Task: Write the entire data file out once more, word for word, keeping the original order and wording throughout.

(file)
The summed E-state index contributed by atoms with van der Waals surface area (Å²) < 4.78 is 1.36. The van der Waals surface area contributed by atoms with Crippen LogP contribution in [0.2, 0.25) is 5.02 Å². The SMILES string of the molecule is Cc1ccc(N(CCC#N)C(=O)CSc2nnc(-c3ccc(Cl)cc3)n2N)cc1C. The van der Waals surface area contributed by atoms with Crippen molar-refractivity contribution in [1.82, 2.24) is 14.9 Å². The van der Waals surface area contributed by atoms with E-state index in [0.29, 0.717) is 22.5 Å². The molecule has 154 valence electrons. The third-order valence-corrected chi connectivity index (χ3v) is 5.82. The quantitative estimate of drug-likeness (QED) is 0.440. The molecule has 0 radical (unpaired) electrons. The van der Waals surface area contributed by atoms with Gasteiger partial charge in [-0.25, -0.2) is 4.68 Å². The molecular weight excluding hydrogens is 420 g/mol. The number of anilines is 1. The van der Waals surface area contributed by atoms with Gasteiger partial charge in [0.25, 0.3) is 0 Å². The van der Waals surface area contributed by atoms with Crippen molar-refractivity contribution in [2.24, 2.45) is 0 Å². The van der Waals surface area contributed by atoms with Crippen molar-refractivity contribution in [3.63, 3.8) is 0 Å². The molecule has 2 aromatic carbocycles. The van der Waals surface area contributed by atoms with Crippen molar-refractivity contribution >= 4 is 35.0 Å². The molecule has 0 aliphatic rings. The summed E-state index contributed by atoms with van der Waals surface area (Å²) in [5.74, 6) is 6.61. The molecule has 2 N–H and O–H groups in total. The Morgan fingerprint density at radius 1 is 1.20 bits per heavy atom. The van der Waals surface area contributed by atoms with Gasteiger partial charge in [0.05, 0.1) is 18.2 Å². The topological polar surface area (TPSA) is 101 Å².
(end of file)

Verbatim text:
The summed E-state index contributed by atoms with van der Waals surface area (Å²) < 4.78 is 1.36. The van der Waals surface area contributed by atoms with Crippen LogP contribution in [0.2, 0.25) is 5.02 Å². The SMILES string of the molecule is Cc1ccc(N(CCC#N)C(=O)CSc2nnc(-c3ccc(Cl)cc3)n2N)cc1C. The van der Waals surface area contributed by atoms with Crippen molar-refractivity contribution in [1.82, 2.24) is 14.9 Å². The van der Waals surface area contributed by atoms with E-state index in [0.29, 0.717) is 22.5 Å². The molecule has 154 valence electrons. The third-order valence-corrected chi connectivity index (χ3v) is 5.82. The quantitative estimate of drug-likeness (QED) is 0.440. The molecule has 0 radical (unpaired) electrons. The van der Waals surface area contributed by atoms with Gasteiger partial charge in [-0.25, -0.2) is 4.68 Å². The molecular weight excluding hydrogens is 420 g/mol. The number of anilines is 1. The van der Waals surface area contributed by atoms with Gasteiger partial charge in [0.25, 0.3) is 0 Å². The van der Waals surface area contributed by atoms with Crippen molar-refractivity contribution in [2.24, 2.45) is 0 Å². The van der Waals surface area contributed by atoms with Crippen molar-refractivity contribution in [3.63, 3.8) is 0 Å². The molecule has 2 aromatic carbocycles. The van der Waals surface area contributed by atoms with Crippen molar-refractivity contribution >= 4 is 35.0 Å². The molecule has 0 aliphatic rings. The summed E-state index contributed by atoms with van der Waals surface area (Å²) in [5.74, 6) is 6.61. The molecule has 2 N–H and O–H groups in total. The Morgan fingerprint density at radius 1 is 1.20 bits per heavy atom. The van der Waals surface area contributed by atoms with Gasteiger partial charge in [0.05, 0.1) is 18.2 Å². The topological polar surface area (TPSA) is 101 Å².